Tajima Rimac E-Runner Concept One is powered by four independent electric motors, giving the racing car a total power of 1,475 HP1 (1,1 MW). That is more than twice the power Tajima had in his 2014 car when he broke his own Pikes Peak record, stopping the clock at 9:43,90. This "monstrous" car can do much more: it accelearates from 0 to 60mph(100km/h) in just amazing 2,2 seconds and 200 km/h comes in 5,4 seconds from a standstill.
6/22/15 5:00 am chumakdenis 1
Team APEV with Monster Sport, led by the racing legend Nobuhiro “Monster” Tajima, teamed up with Rimac Automobili in order to develop all-new racing vehicle for 2015 Pikes Peak International Hill Climb Race competition.
As a result, we’ve received 1,475HP (1,1 MW) vehicle that shows unbelievable results.
Meet, the Tajima Rimac E-Runner Concept One - "monstrous" car that can easily leave all other behind (just check out its specs below and you’ll understand what I’m talking about).
* All-wheel drive
* Four independent Rimac permanent magnet electric motors
* Rimac All Wheel Torque Vectoring
* Maximum power: 1100 kW
* Maximum torque: 1500 Nm
* Maximum regenerative braking: 400 kW
* 57 kWh Rimac Automobili battery pack
* Four chain driven single reduction
* Rimac transmission systems
* Monster Sport aluminum alloy tubular space frame with carbon-fiber body
* Electrically assisted power steering
* Adjustable shock absorbers
* Ventilated brake discs Ø370 mm front and rear + Rimac regenerative braking system 3
* 40/710 R18 slick tyres / 13” × 18” wheels
* Kerb weight: 1500 kg
* 0-to-60 mph(0-100 km/h) - 2,2 s
* Top speed: 170mph(270 km/h)
Well, don’t be surprised. I was stunned when I saw first time specs as well.
But how did engineers manage to create such powerful vehicle?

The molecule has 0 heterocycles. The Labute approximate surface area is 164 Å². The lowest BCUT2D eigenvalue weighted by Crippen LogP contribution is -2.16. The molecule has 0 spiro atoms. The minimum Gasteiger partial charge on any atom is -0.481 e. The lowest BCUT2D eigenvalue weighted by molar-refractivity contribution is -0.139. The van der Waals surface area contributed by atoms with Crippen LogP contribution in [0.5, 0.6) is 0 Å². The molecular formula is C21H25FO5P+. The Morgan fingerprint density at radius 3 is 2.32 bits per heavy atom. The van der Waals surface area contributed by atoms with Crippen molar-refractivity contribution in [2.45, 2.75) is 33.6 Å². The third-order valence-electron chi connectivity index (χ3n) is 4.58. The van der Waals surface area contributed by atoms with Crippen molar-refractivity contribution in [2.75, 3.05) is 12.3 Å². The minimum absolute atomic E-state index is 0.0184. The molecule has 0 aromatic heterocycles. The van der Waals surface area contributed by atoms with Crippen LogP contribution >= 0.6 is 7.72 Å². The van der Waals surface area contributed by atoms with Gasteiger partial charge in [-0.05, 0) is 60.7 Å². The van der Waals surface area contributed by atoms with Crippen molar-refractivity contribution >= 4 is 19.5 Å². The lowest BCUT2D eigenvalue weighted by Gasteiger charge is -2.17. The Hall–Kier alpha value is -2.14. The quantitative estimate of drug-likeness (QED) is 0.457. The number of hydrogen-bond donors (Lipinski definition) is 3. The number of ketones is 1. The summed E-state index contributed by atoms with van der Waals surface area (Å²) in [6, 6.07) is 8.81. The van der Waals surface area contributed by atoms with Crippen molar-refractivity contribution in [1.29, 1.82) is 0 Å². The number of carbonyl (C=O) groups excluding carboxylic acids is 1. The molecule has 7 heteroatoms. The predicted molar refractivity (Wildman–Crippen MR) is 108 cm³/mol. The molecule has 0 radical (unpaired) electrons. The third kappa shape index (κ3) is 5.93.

As always, the answer lies beneath the hood.
Under the hood
Tajima Rimac E-Runner Concept One is powered by four independent electric motors, giving the car a total power of of 1,475 horsepower (1,1 MW). That is more than twice the power Mr. Tajima had in his 2014 car when he broke his own Pikes Peak record, stopping the clock at 9:43,90.
“We measured 0-100 km/h (0-to-60mph) in 2,2 seconds. 200 km/h (170mph) comes in 5,4 seconds from a standstill. Cornering forces and stopping numbers are also impressive, but let’s not spoil the surprise. We are quite confident that Tajima Rimac E-Runner Concept One will break previous year’s record. He is a great driver with tons of experience. Interesting fact – he raced Pikes Peak his first time a year before I was born. 28 years later, we work alongside to push the limits further. With the support of our best engineers and technicians, our technology, powertrain, battery-system and Torque Vectoring, he will be able to push the boundaries of electric race cars to a whole new level. Working with Mr. Tajima and his team is an amazing experience of which we enjoy every second.” - said Mate Rimac.
Chain drive system